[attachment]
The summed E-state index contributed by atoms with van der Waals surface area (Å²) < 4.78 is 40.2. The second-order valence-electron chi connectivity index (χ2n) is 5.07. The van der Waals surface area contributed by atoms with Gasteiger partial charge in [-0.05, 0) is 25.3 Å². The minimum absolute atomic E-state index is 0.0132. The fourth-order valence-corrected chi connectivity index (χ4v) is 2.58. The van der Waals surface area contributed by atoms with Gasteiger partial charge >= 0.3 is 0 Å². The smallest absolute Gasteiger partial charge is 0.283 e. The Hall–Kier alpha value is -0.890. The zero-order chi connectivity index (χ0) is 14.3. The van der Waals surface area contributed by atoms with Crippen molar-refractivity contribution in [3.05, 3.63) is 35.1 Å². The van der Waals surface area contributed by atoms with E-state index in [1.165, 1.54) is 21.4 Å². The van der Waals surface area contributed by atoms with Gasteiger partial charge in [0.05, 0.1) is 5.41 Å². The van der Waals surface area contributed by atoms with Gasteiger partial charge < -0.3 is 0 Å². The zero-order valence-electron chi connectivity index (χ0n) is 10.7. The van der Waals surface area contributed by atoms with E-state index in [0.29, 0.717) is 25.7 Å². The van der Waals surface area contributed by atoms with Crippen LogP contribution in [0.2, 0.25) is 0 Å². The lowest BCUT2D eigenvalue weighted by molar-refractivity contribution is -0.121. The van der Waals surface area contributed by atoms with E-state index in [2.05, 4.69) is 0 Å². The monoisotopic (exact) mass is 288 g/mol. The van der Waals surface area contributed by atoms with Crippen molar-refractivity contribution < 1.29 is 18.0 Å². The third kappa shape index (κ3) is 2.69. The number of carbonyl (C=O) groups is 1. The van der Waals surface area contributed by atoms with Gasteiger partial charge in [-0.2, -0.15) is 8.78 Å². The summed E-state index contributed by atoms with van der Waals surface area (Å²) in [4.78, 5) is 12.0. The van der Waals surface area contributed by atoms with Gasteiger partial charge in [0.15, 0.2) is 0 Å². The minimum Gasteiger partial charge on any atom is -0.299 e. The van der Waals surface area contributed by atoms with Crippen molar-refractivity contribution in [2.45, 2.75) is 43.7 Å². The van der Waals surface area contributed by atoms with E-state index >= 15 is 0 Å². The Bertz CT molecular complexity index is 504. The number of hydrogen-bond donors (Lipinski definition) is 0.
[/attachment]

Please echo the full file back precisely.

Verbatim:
The summed E-state index contributed by atoms with van der Waals surface area (Å²) < 4.78 is 40.2. The second-order valence-electron chi connectivity index (χ2n) is 5.07. The van der Waals surface area contributed by atoms with Gasteiger partial charge in [-0.05, 0) is 25.3 Å². The minimum absolute atomic E-state index is 0.0132. The fourth-order valence-corrected chi connectivity index (χ4v) is 2.58. The van der Waals surface area contributed by atoms with Gasteiger partial charge >= 0.3 is 0 Å². The smallest absolute Gasteiger partial charge is 0.283 e. The Hall–Kier alpha value is -0.890. The zero-order chi connectivity index (χ0) is 14.3. The van der Waals surface area contributed by atoms with Crippen molar-refractivity contribution in [3.05, 3.63) is 35.1 Å². The van der Waals surface area contributed by atoms with E-state index in [1.165, 1.54) is 21.4 Å². The van der Waals surface area contributed by atoms with Gasteiger partial charge in [0.05, 0.1) is 5.41 Å². The van der Waals surface area contributed by atoms with Gasteiger partial charge < -0.3 is 0 Å². The zero-order valence-electron chi connectivity index (χ0n) is 10.7. The van der Waals surface area contributed by atoms with E-state index in [0.29, 0.717) is 25.7 Å². The van der Waals surface area contributed by atoms with Crippen LogP contribution in [0.2, 0.25) is 0 Å². The lowest BCUT2D eigenvalue weighted by molar-refractivity contribution is -0.121. The van der Waals surface area contributed by atoms with E-state index in [2.05, 4.69) is 0 Å². The monoisotopic (exact) mass is 288 g/mol. The van der Waals surface area contributed by atoms with Crippen molar-refractivity contribution < 1.29 is 18.0 Å². The third kappa shape index (κ3) is 2.69. The number of carbonyl (C=O) groups is 1. The van der Waals surface area contributed by atoms with Gasteiger partial charge in [-0.2, -0.15) is 8.78 Å². The summed E-state index contributed by atoms with van der Waals surface area (Å²) in [4.78, 5) is 12.0. The van der Waals surface area contributed by atoms with Gasteiger partial charge in [0.15, 0.2) is 0 Å². The minimum Gasteiger partial charge on any atom is -0.299 e. The van der Waals surface area contributed by atoms with Crippen molar-refractivity contribution in [2.45, 2.75) is 43.7 Å². The van der Waals surface area contributed by atoms with E-state index >= 15 is 0 Å². The Bertz CT molecular complexity index is 504. The number of hydrogen-bond donors (Lipinski definition) is 0.